Line of Lenity

From Middle French lénité, from Latin lenitas.

leniency, mercy, forgiveness (plural lenities)

There comes a point in which a charitable interpretation of an interlocutor’s motivation, veracity, and ethics becomes asymptotic to unbelievable.

The person or people with whom you are speaking crosses the line of credulity.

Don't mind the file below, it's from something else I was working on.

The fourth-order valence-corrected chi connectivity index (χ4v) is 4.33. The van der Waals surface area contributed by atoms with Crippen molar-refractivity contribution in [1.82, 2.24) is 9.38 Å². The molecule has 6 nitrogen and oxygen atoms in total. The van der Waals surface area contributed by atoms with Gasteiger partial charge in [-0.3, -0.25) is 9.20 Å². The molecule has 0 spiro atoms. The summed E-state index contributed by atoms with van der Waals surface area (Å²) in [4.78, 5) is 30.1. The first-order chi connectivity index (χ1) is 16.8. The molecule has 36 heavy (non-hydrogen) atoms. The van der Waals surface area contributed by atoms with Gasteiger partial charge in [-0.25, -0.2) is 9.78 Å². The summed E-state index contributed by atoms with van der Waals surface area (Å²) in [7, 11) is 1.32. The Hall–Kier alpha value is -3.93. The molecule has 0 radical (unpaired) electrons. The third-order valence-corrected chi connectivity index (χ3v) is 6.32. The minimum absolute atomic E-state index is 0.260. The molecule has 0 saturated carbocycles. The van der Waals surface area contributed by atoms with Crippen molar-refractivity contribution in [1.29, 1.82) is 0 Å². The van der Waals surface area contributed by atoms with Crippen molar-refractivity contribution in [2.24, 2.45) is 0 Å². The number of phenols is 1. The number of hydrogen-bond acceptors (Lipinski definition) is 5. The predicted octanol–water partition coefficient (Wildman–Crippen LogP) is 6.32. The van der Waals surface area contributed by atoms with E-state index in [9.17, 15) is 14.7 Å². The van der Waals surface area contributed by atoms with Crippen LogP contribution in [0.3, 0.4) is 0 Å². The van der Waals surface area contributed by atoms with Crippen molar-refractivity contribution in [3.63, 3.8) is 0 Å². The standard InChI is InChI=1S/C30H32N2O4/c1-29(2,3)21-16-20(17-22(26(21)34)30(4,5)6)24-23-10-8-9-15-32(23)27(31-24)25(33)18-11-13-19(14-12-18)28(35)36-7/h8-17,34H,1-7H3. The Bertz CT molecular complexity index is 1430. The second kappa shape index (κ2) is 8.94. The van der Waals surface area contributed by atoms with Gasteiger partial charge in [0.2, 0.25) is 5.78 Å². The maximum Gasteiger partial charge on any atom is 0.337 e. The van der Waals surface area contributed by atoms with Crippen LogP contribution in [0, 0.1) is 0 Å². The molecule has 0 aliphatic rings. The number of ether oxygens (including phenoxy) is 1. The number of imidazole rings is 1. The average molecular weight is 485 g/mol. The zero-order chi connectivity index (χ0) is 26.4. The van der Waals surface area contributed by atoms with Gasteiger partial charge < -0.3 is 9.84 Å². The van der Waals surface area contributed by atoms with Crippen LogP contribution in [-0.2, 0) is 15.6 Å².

The appropriate, nay, dutiful response must therefore be to cross the line of lenity. To not reestablish one’s position in the face of aggressive fraud is to make the world a worse place by allowing the mendacious to flourish.

The line must not be crossed with haste, nor eagerness, yet fear of failure —fear of being proved wrong —must not keep the virtuous on the wrong side of the line of lenity, whilst awaiting metaphysical certitude. To do so would be to fail in virtuous duty for the sake of selfish desire.